Boys water polo: Naperville Central goes undefeated at Stevenson
With sectionals fast approaching, the Stevenson Boys Water Polo Classic always serves as a good tune up for some of the area's best teams.
Naperville Central, ranked second in the state, won the event by going 4-0 on Saturday.
But not without a little adversity.
"We've been down with a couple of injuries to key guys most of the season," said coach Bill Salentine, whose Redhawks are the defending state champs.
"But we've adjusted to life without them and have a lot of guys stepping up."
Cam Dougherty has been out with a broken ankle and Brad Sanford had a bout with mono.
In a hard-fought win over top-ranked Fenwick earlier in the day, Henry Mills scored twice while single goals were scored by Sean Stablein and Issac Noren for the Redhawks.
"It was nice we got big goals from all of those guys. Not the usual suspects," added Salentine.
The win over the Friars avenged an early-season loss to Fenwick, the only blemish on the Redhawks' 24-1 record.
"That loss kind of took some pressure off of us because we had a big target on our backs. We're looking forward to sectionals and just trying to put the right combinations of guys together."
In its final game of the event, Naperville Central won a tough 5-2 decision over third-ranked Lyons.
"Definitely a defensive battle with two outstanding goalies," said utility Bender Russo, who scored the hat trick in the victory.
"It came down to who could find the little kinks in the other's armor."
Russo found one of those when he scored on a penalty shot in the third period. The shot originally hit square off the post but right back to Russo, who promptly put it in.
Luke Klein-Collins also got into the act with a pair of goals, while a late steal by Mark Laboe helped seal the win.
Staying healthy and working on their man-up conversion rate are two things the Redhawks hope to experience during the stretch run.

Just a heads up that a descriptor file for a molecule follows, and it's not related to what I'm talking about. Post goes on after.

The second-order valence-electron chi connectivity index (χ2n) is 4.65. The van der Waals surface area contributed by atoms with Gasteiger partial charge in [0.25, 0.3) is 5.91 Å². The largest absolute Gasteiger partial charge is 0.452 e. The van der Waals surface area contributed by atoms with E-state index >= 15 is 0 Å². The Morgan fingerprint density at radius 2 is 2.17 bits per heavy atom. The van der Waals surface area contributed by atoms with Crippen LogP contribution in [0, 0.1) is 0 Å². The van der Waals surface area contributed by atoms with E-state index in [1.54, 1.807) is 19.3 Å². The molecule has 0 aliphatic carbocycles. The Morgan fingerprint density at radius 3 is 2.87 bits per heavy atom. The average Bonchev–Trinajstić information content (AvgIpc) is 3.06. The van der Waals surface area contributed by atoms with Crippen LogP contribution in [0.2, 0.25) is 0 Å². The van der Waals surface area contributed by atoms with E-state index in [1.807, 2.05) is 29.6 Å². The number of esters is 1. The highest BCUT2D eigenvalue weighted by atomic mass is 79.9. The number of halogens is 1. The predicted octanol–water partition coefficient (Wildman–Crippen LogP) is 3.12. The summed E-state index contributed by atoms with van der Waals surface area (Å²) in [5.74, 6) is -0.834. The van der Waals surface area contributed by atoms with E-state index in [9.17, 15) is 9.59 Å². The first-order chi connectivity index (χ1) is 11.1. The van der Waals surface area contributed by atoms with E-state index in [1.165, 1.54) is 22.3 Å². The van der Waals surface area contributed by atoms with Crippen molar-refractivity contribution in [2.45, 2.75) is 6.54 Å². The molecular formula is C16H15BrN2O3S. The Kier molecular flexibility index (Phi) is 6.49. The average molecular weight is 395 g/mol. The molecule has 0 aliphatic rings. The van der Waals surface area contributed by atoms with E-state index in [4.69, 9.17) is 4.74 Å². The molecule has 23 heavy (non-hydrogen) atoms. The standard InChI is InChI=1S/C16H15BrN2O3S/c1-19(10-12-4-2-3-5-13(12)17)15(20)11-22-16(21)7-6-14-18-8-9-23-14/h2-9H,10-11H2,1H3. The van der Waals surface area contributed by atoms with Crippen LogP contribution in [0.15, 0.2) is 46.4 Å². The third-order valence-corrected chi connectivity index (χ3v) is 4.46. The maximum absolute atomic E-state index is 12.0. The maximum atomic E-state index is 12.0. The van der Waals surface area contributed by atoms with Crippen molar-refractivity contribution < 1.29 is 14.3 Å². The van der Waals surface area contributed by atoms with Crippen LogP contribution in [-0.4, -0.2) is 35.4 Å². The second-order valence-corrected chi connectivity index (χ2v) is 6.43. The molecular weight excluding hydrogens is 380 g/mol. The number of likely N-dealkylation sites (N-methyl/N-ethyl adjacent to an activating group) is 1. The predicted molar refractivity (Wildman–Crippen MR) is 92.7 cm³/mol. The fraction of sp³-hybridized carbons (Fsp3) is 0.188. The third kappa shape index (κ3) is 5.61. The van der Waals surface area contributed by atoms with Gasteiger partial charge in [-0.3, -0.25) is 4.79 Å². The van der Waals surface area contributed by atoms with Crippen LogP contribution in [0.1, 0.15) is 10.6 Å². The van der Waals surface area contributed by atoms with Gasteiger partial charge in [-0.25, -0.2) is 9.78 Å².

Keeper Jonah Klein-Collins played an exceptional game in goal, stopping 9 shots.
Meanwhile, host Stevenson is starting to click on all cylinders.
The fourth-ranked Pats went 3-1 in the tournament, with the only blemish being a disheartening loss to Fenwick.
In its finale, Stevenson ran away from seventh-ranked Loyola 14-8.
Dima Kobets led the scoring brigade with 6 goals.
Drew Wangard scored the equalizer early in the first after Lyons had taken a brief 1-0 lead.
Then, with three guys on his back, Sammy Maya found the back of the net to tie it 1-1. Kobets then fed Mark Holzer for a 2-1 lead and the Pats were never really threatened thereafter.
"We know we have a tough road ahead of us but we're starting to click," said Pats coach Sean Wimer. "We're playing 14 guys every game, so they're getting valuable experience and answering the challenge."
Utility David Gorin also scored 2 goals, while Jacob Whiting also found the scoring column.
"Our team chemistry is fantastic," said sophomore keeper Alex Mitchell, who stopped 9 shots against Lyons. "We hang out a lot outside of the pool and that helps us grow as a team. Coach Mike and our keeper the last two years (Charlie Day, playing at Belmont College), really helped me with my positioning and where to be."
Up-and-coming Palatine went 1-3 in the event.
"Most of our team is in their second year of playing polo," said Pirates coach Joe Gryzbek, whose team is 10-14 overall. "But we've got lots of guys with lots of potential."
Sam Adame has been a steady leader, while Alex Antoniv had a breakout weekend, according to Gryzbek.
"We're still inexperienced but we're coming along," he said. "We're getting to that point where the potential we have should make things fun."
In its final contest of the afternoon, the Pirates fell to New Trier 16-3.
The Trevians, ranked 14th according to illpolo.com, opened a 3-0 lead early in the first.
Palatine made it 3-1 after a goal by Adame. He scored twice on the afternoon, while Dmytro Khomyak rebounded his own miss for a goal in the third with New Trier in control.
Keeper Nathan Allen stopped 4 shots in the losing effort.
"Just a matter of how fast we develop," added Gryzbek.